review: Jude the Obscure

Jude the Obscure  Jude the Obscure by Thomas Hardy
My rating: 5 of 5 stars

The whole oeuvre of Thomas Hardy is quite impressive, nevertheless, we cannot avoid rating Jude the Obscure as his Masterpiece. And that is not only concerning an excellent plot and very realistic characters, but because once you have finished reading (or re-reading, in my case) this novel your perception of the world may dramatically change. Jude the Obscure is not that kind of book that someone asks you if you have read and if you recommend it and you have to focus to remember if that is one or another book from the same author and offer an easy answer if it would please or not the person who asked you for opinion.

Well, let’s start from the begining. Jude is a very sensitive and clever lad, being raised by his aunt Drusilla. There is an excerpt in which Drusilla complains that someone who has beaten Jude used to be her servant, what makes us conclude that the Fawley family was once wealthy, but now has been impoverished. Jude also is a self didact, learning Greek and Latin by himself, and dreams of becoming an Academic and is not afraid of doing works that require physical strenght either. My first impression of him was like, gee, this guy has it all, a man like that cannot possibly fail in life, even under Mr Hardy’ s skilful hands. Yeah, you dream as much as you like Carrie, there are no taxes over that yet.

The plot starts to thicken when we are introduced to a girl that seems to be in love with Jude, the local Butcher’s daughter to be more precise. Jude marries her, even when his aunt passionately advertises him not to (due both to a supposed Family Curse and the harshness of the bride). But Arabella is all flesh, while Jude is all brains, so what could come from that? No good, for sure. So Arabella soon leaves her husband and decides to persuit a better luck in Australia, meanwhile Jude decides to move to Christminter, where he can work using his hands as his mind develops constantly in the hope of being able to enjoy a vacancy at the University. That sounds like a good plan, doesn’t it?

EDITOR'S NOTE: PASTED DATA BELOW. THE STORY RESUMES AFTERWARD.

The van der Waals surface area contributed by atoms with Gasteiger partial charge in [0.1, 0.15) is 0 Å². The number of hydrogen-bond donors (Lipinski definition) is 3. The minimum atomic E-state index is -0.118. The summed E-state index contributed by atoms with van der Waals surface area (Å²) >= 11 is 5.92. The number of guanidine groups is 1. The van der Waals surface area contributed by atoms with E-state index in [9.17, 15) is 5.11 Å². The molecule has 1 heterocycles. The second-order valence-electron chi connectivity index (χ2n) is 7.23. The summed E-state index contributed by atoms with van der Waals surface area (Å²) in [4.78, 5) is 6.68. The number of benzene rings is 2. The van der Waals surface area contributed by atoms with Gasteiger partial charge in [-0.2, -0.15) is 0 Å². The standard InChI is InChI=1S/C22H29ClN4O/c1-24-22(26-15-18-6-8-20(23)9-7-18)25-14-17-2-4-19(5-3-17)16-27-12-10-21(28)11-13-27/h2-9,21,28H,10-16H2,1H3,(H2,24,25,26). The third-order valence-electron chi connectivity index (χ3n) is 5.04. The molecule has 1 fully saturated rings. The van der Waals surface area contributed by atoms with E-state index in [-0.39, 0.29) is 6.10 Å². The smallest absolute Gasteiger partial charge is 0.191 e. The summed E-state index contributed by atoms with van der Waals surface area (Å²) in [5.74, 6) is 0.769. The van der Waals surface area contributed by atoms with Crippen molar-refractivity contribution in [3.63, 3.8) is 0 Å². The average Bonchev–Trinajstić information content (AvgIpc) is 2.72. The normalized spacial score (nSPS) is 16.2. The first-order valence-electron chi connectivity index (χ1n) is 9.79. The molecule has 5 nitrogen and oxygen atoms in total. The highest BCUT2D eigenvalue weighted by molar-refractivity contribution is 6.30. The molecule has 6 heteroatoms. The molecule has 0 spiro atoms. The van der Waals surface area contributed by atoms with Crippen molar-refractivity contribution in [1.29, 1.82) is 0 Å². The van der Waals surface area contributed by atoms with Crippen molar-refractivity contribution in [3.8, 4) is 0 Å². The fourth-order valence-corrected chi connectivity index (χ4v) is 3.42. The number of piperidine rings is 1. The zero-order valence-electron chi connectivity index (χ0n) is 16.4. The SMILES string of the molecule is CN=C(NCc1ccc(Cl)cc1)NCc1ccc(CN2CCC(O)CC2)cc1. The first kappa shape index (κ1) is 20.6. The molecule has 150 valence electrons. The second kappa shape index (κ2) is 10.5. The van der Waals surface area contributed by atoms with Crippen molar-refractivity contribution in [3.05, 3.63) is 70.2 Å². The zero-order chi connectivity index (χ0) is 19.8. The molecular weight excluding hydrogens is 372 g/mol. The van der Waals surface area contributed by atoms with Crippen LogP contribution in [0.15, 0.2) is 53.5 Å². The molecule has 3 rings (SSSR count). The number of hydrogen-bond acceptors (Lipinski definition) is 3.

Now Jude seems to be on track to a merry sucessful life. But aunt Drusilla has written his cousin Sue, who also lives in Christminter, to find Jude and become his friend. Sue is a sunshine kind of person – not particularly clever, but whip smart, shrewd and passionate. They soon fall in love with each other, as they are very similar, and the dynamics between them is so strong one cannot possibly imagine how they could not be able to share a strong bond. However, remember aunt Drusilla’ s words, they share the same blood, so they also share the same curse. And if a curse is bad enough, try to picture it x2. Just a warning.

Being of a passionate and strong personality, Sue soon gets annoyed because of people’s comments about the nature of her relationship with her cousin. One rainy night, she escapes from her home and runs to Jude’s cabin, where she tries to seduce him in a very ambivalent way, and this ambiguity will soon be put in the spotlight when, after learning that Jude is already married, Sue decides to accept the proposal of Richard Pillotson, Jude’ s former mentor. This, added to the refusal of his entrance at the University, makes Jude endlessly miserabe, so he leaves town and returns home with his immense grief.

Still pining for his failures in academic and romantic life, after the Funeral of aunt Drusilla, Jude receives a letter from Sue summoning him for a visit. He catches the first train only to find his beloved cousin unhappy, unsettled in her own home and suffering as she finds the marital intimacy untolerable. When Richard offers to let her go with Jude, as he does not enjoy seeing her so obviously sad, Jude and Sue accept his proposal gladly and decide to elopse together.